Peds Unit 2 - Immunology

olanjones's version from 2017-02-23 17:17


Question Answer
Contraindications for allHx of life threatening reaction to previous dose, moderate to severe illness (wait until d/c to give)
Contraindications for Live vaccinesImmunosuppressed people, cancer, organ transplants, etc. high dose steroids.
Live vaccinesMMR, Varicella, Nasal Influenza, rotavirus
Contraindications for InfluenzaSevere egg allergy. Nasal version (not on market) is live: must be 2 yrs old to get, no hx of wheeze/asthma, no high fever
Contraindications for MMRReceived antibody-containing blood product w/in last 7 months, Hx of thrombocytopenia
When to call health care provider S/S of severe adverse reaction, High fever, Behavioral changes, Any concern
Recognizing adverse reactionsDifficulty breathing, hoarseness/wheezing, Hives, Pallor, Lethargy, Dizziness, Tachycardia
Multiple Vaccination AdministrationIs EBP but do what parents want, better to get vax spaced out than not at all
Side Effects General RuleAvoid premed with Tylenol/Ibuprofen/Etc – may decrease desired immune response – wait for typical SE before medicating
Typical SE (mild)Muscle/site soreness/redness, slight fever/fatigue
Side Effects Live Vaccinesmay get mild version of the disease
Varicellaif develop a rash, can spread it. Potentially can get shingles from vaccine.
Rotavirusmild diarrhea, those exposed to child’s stools should not be immunocompromised
MMR Administration2 doses (12-15 months, 4-6 years) May need booster in college/as adult (check titers)

"Whooping Cough” Pertussis

Question Answer
Overviewhighly contagious bacterial illness- infants (highest morbidity/mortality) rely on herd immunity
Clinical Manifestationsspasmodic coughing. Can lose consciousness during spasms
Assessmentrespiratory, look for neuro: LOC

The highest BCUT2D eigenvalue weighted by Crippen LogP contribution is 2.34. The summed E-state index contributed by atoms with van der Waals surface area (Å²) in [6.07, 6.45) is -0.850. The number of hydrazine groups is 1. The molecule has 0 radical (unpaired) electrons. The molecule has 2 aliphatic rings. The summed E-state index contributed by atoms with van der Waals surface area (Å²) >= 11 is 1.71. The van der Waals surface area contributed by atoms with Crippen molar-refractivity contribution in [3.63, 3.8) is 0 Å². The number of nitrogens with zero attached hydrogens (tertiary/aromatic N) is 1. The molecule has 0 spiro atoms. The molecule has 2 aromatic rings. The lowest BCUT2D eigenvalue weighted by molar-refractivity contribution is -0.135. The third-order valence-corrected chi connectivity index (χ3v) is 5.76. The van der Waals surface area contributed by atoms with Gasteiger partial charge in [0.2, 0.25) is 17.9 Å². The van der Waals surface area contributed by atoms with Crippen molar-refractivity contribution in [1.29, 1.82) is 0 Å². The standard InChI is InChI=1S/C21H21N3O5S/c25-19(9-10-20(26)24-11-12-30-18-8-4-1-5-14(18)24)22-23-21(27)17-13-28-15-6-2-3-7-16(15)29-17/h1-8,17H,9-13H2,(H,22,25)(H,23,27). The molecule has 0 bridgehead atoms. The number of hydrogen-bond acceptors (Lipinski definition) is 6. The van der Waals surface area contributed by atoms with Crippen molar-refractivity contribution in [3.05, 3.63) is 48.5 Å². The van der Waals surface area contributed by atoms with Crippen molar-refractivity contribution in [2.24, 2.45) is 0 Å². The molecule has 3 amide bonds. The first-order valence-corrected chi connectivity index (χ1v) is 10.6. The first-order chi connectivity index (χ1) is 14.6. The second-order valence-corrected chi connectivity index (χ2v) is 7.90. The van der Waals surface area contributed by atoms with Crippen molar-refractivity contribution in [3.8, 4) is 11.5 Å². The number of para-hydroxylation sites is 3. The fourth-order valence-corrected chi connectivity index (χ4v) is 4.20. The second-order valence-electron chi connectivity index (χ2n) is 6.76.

Intervention Abx Tx, vanco, suction & respiratory; Be ready to intubate
Transmission/Precautionsdroplet (gown, glove), can come off precautions after 5 d abx tx
Hydrationalways key, liquefying secretions, supporting hemodynamics
AntipyreticsCDC states admin may prevent febrile seizures (in child w/hx) after MMR vax if given before the onset of fever & continued for 5-7 days (no ASA)
TreatmentMacrolides are first line TX (watch for EKG changes)
ProphylaxisDtap (kids version <7 yrs)- 13-18 mos; Tdap (adult version)- 11-12 yrs, q10 years (Q Pregnancy)

Varicella (Chicken Pox)

Question Answer
Varicella-zoster VirusCan be transmitted by those with herpes-zoster (shingles) -need to cover shingles rash & avoid kids not vax against chx pox
Transmissionairborn and contact with secretions, communicability 1-2 days before rash appearance until scabs are crusted (6-8 days)
Clinical manifestationsitchy rash trunk->everywhere. Hallmark--> vesicles, papules, healing scabs, dry scabs
Common complicationsabcsess or cellulitis, shingles: reactivation of vaccine (esp in times of stress & in the elderly)
InterventionsKeep nails short, Lukewarm oatmeal baths, Acetaminophen, Antihistamine, Hydration

Mononucleosis (EBV)

Question Answer
S/SUsu appear 4-6 wks after infected, symptoms vary by type, severity, & duration: extreme fatigue, fever, sore throat, head/body aches, swollen lymph in neck/armpit, rash
Etiology95% epstein barr, 5% CMV
Transmissionsharing, close spaces, kissing, usu.